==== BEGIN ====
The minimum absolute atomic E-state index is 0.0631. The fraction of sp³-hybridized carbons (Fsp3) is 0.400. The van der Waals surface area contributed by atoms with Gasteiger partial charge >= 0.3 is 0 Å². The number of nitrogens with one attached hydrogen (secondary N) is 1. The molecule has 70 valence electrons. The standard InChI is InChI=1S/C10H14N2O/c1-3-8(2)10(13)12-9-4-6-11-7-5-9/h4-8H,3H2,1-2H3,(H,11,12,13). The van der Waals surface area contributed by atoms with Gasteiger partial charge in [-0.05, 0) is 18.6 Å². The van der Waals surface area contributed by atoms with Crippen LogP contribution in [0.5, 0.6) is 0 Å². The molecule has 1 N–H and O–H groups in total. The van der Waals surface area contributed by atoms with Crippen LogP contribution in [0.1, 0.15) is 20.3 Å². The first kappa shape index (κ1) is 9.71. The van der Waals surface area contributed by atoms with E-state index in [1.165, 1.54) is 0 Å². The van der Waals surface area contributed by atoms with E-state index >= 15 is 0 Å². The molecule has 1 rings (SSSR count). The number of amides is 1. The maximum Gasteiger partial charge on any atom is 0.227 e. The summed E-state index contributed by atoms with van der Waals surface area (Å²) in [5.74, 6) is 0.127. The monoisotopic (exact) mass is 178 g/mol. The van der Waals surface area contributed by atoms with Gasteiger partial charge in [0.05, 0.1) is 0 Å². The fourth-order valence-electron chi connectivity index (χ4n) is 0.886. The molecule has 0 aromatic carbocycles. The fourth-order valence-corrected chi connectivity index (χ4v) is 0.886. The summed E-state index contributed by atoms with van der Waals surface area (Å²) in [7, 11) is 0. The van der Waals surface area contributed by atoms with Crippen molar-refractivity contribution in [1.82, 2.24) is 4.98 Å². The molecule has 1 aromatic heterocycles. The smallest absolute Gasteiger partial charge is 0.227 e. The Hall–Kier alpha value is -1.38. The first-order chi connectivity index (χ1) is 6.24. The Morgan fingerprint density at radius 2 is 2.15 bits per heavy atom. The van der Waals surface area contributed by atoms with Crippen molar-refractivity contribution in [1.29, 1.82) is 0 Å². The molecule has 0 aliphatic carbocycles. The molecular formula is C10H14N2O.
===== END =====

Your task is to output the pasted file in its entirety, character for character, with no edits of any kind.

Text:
The minimum absolute atomic E-state index is 0.0631. The fraction of sp³-hybridized carbons (Fsp3) is 0.400. The van der Waals surface area contributed by atoms with Gasteiger partial charge >= 0.3 is 0 Å². The number of nitrogens with one attached hydrogen (secondary N) is 1. The molecule has 70 valence electrons. The standard InChI is InChI=1S/C10H14N2O/c1-3-8(2)10(13)12-9-4-6-11-7-5-9/h4-8H,3H2,1-2H3,(H,11,12,13). The van der Waals surface area contributed by atoms with Gasteiger partial charge in [-0.05, 0) is 18.6 Å². The van der Waals surface area contributed by atoms with Crippen LogP contribution in [0.5, 0.6) is 0 Å². The molecule has 1 N–H and O–H groups in total. The van der Waals surface area contributed by atoms with Crippen LogP contribution in [0.1, 0.15) is 20.3 Å². The first kappa shape index (κ1) is 9.71. The van der Waals surface area contributed by atoms with E-state index in [1.165, 1.54) is 0 Å². The van der Waals surface area contributed by atoms with E-state index >= 15 is 0 Å². The molecule has 1 rings (SSSR count). The number of amides is 1. The maximum Gasteiger partial charge on any atom is 0.227 e. The summed E-state index contributed by atoms with van der Waals surface area (Å²) in [5.74, 6) is 0.127. The monoisotopic (exact) mass is 178 g/mol. The van der Waals surface area contributed by atoms with Gasteiger partial charge in [0.05, 0.1) is 0 Å². The fourth-order valence-electron chi connectivity index (χ4n) is 0.886. The molecule has 0 aromatic carbocycles. The fourth-order valence-corrected chi connectivity index (χ4v) is 0.886. The summed E-state index contributed by atoms with van der Waals surface area (Å²) in [7, 11) is 0. The van der Waals surface area contributed by atoms with Crippen molar-refractivity contribution in [1.82, 2.24) is 4.98 Å². The molecule has 1 aromatic heterocycles. The smallest absolute Gasteiger partial charge is 0.227 e. The Hall–Kier alpha value is -1.38. The first-order chi connectivity index (χ1) is 6.24. The Morgan fingerprint density at radius 2 is 2.15 bits per heavy atom. The van der Waals surface area contributed by atoms with Crippen molar-refractivity contribution in [1.29, 1.82) is 0 Å². The molecule has 0 aliphatic carbocycles. The molecular formula is C10H14N2O.